Momentum building for Sevierville project

by Apr 19, 2021Front Page, NEWS ka-no-he-da



One Feather Staff 


SEVIERVILLE, Tenn. – Significant progress has been made on Kituwah, LLC’s 200-acre project in Sevier County (Tenn.).

Last November, leaders of the Eastern Band of Cherokee Indians and the county met to break ground on the property. Since then, there have been negotiations with clients and the participating partners have primed their first major announcements.

Construction crews prep one of the pad sites at the property off Exit 407 in Sevierville, Tenn. (Photo courtesy of Kituwah, LLC)

Mark Hubble, chief executive officer of Kituwah, LLC, said they are close to confirming their first large tenant. He said that the client is still making inquiries, but they hope to make the deal public in the coming weeks.

“One way or the other, that’s going to be the largest gas station, the largest convenience store, I guess but without trucks, at least in the United States and probably the world,” said Hubble.

He says that there will be more than 100 pumps at this station. This deal will be a ground lease for roughly 30 of the ‘useable’ 170 acres at the site. It is the first domino for ‘Phase 1’ of this project off I-40’s busy Exit 407.

The enormous mounds of dirt that occupied spaces of the property are gone, and the majority of the mass grading for the acreage is complete. The team has moved approximately 700,000 cubic yards of earth in preparation for Phase 1. Part of that movement has been controlled blasts to loosen the dirt for transport.

Hubble says Kituwah, LLC is taking the lead in terms of client search. Another big piece they are currently working on is a hotel option. He said they have been in contact with a few prominent companies interested in collaborating in this space.

“There are several that have reached out; we just have to get the planning in. There’s a couple of projects that we’ll probably self-develop. Because they perform out really well,” said Hubble.

Helping to organize the project and assist on the local front is OE Experiences. Founder and CEO Matthew Cross has been the primary contact for this project.

“Our job is to help with the development strategy and the curation of that vision. So, we’re the boots on the ground. The local area developer trying to find the right partners from the sort of less interesting things like engineer or contractor or whatever, to the more interesting things like the right kind of tenant or developer partner,” said Cross.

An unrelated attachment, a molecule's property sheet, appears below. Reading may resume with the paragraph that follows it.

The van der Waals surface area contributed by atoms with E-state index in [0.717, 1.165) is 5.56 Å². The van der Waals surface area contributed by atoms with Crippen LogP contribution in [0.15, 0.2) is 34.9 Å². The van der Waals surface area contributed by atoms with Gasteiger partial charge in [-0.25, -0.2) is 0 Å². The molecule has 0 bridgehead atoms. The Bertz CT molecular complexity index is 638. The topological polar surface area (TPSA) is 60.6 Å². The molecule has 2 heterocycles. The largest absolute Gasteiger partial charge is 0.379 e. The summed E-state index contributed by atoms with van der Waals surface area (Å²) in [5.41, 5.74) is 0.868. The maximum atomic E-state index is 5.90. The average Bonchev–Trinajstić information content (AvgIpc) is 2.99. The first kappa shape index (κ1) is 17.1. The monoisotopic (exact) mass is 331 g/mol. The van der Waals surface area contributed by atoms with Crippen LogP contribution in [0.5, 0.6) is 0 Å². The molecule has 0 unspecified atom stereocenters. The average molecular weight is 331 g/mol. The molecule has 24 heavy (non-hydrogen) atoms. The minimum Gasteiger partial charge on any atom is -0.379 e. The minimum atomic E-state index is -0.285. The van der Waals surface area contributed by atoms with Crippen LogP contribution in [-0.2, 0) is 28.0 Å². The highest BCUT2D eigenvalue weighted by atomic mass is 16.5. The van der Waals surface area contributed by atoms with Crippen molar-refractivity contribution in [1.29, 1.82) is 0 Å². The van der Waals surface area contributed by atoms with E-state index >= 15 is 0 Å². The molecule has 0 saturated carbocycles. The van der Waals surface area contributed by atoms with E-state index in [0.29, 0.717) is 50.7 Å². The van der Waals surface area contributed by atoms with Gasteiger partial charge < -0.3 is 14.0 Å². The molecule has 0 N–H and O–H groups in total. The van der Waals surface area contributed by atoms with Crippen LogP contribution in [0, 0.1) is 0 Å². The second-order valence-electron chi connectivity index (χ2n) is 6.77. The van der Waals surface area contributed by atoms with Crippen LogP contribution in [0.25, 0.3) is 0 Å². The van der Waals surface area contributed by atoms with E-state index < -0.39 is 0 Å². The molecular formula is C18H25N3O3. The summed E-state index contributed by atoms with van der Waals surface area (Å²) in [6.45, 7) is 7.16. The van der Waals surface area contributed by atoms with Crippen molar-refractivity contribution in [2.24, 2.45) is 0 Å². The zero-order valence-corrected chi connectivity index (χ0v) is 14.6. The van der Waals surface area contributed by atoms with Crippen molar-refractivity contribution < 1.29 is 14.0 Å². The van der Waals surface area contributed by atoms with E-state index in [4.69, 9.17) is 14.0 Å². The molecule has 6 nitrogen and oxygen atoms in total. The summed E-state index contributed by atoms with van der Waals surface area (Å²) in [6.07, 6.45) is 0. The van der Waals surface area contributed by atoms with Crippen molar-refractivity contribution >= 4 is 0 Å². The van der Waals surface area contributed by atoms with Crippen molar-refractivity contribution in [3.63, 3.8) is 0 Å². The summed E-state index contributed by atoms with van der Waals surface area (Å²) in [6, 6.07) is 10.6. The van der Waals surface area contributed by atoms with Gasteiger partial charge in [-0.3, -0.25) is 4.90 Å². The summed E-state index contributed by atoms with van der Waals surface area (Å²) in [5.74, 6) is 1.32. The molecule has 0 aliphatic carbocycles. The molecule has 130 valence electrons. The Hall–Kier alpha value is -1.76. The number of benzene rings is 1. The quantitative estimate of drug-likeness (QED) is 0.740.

Cross said that one of the more challenging aspects of a project this size is balancing the timing of signing clients, construction, and opening to the public.

“The goal is we want the best guest experience possible. And construction sites obviously hurt the guest experience. The trick is to balance a scale so that when you open, you open a lot of things at once, and then you deliver on the promise that you’ve made in your marketing efforts and in your development efforts.”

He continued by saying that he is most looking forward to getting these dealings public and moving forward. Cross said it’s a lot easier to find clients and negotiate when you already have some of the leading players rolling.

“From an internal standpoint, we’re very, very busy. Externally ,it’s been very, very quiet. So, I think to get the word out as some of the elements of the property are finalized and our partners are comfortable going public, that will be key. Because that’s going to start the process of momentum. These projects are all about momentum,” said Cross.

He said that the types of clients they are talking to are quite varied. Some are the more prominent names; some are local. He said an interesting case is the operators with a foothold in places like Pigeon Forge or Gatlinburg, where those businesses could expand their clientele. 

Cross said that the first thing they are focusing on when making decisions for this project is authenticity. 

“Brands are losing their power more and more every year as people look for local businesses and your mom and pops. Airbnb over hotels, the trends are everywhere. So, you have to have a claim over where you are. So, the businesses need to feel genuine; they need to have good people running them that believe in what they’re selling. That shows through to the guest,” said Cross.

Hubble says they will be getting the pad site to the unnamed client in the next three months. Once the client is comfortable going public and has received the pad site, Hubble says it will be a 12-to-14-month build. 

All the partners are confident that the first ribbon cutting will occur in 2022.